Following public consultation on the options for the control of GBL under the Misuse of Drugs Act 1971 and advice from the ACMD, the following substances will be banned, subject to parliamentary approval:

    • Chemical solvent - GBL (Gamma-Butyrolactone) and a like chemical – which are converted in to the Class C drug GHB (gamma-hydroxybutyrate) in the body and often used as 'club drugs'. They will be controlled as Class C drugs and banned when intended for human consumption
    • Synthetic cannabinoids - man-made chemicals sprayed on herbal smoking products such as 'Spice', which act on the body in a similar way to cannabis but can be far more potent, will be controlled as a Class B drug alongside cannabis
    • BZP (Benzylpiperazine) and related piperazines, which are stimulants taken as an alternative to amphetamine, will be controlled as Class C drugs.
    Home Secretary Alan Johnson said, 'There is a perception that many of the so called 'legal highs' are harmless, however in some cases people can be ingesting dangerous industrial fluids or smoking chemicals that can be even more harmful than cannabis.
    'Legal highs are an emerging threat, particularly to young people, and we have a duty to educate them about the dangers. That’s why we are also launching a campaign in September to highlight the risks.'
    The Chair of the ACMD, Professor David Nutt said, 'We welcome the government’s decision to accept our advice and bring GBL; BZP; 1,4-butanediol; synthetic cannabinoids and 24 anabolic steroids within the Misuse of Drugs Act.
    'We made these recommendations as it is important to highlight that these are in fact dangerous drugs, especially when mixed with alcohol.
    'The ACMD are continuing work on other 'legal highs' and will provide recommendations on separate drugs throughout the year, based on prevalence and harms.'
    In addition, a further 24 anabolic steroids, testosterone-like products often used by sports people and increasingly being used by the general public to enhance physique and strength, and two growth promoters will be added to the list of steroids already controlled as Class C drugs. Finally, although there is no evidence of misuse in the UK but in accordance with our obligations under the UN Conventions, we will also seek to control the precursor Oripvaine as a Class C drug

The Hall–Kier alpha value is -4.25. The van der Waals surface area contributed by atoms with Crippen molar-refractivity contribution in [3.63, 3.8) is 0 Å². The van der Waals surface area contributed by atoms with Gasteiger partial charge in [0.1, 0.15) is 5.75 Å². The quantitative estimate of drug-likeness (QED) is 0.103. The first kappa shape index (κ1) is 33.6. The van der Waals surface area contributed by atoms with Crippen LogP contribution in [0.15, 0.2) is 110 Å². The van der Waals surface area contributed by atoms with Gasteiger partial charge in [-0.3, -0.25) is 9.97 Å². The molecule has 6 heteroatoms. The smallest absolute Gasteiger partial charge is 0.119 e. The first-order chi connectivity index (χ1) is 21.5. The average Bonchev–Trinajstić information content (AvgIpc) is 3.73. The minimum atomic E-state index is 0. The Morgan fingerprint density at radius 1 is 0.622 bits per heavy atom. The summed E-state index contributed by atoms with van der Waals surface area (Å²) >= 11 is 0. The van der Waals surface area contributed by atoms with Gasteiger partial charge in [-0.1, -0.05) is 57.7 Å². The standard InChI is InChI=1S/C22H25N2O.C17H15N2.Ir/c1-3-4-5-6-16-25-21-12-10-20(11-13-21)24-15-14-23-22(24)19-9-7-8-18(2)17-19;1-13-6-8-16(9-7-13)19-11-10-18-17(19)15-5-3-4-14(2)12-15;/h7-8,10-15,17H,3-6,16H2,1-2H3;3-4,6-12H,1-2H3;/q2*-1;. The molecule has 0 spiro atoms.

12. Alfa
    This covers practically any cannabinoid possible.
  13. Seaquake
    That'll be because Dr. Les King knows his stuff. At least that's the impression I've had from Prof. Nutt over the last few days it was basically Dr. King who largely dealt with the cannabinoid side of this stuff.
  14. ResearchOne

    That's ironic and ignorant if they are referring to marijuana/cannabinoids, as alcohol's toxicity has been shown to be mitigated when used in conjunction with marijuana (cannabinoids). Maybe they should be going on a campaign suggesting that if people insist on drinking alcohol, that they use cannabinoids simultaneously so as to prevent brain cell death from the alcohol.


  15. barafundle
    Its madness all this hysteria,surely now more people will take these drugs before they are banned and also try the ones that arnt banned,then more idiots will try and one up their mate and take a bunch of something and die all because they had heard about how "bad" the drugs are and wanted to see for themselves.Swim wouldnt have ever taken any "legal highs" if it wasnt for the fact he found out about them in the media (he lives in the country).Now he has taken Mephedrone,Butylone,Methylone and salvia,none of which he had heard of before.Thankfully swim has some sense and knows his limits.There needs to be a different way of thinking,at least if they are legal the govt could impose some sort of conditions and monitering system or something similar, instead they ban them and drive them underground and we all know what goes on there.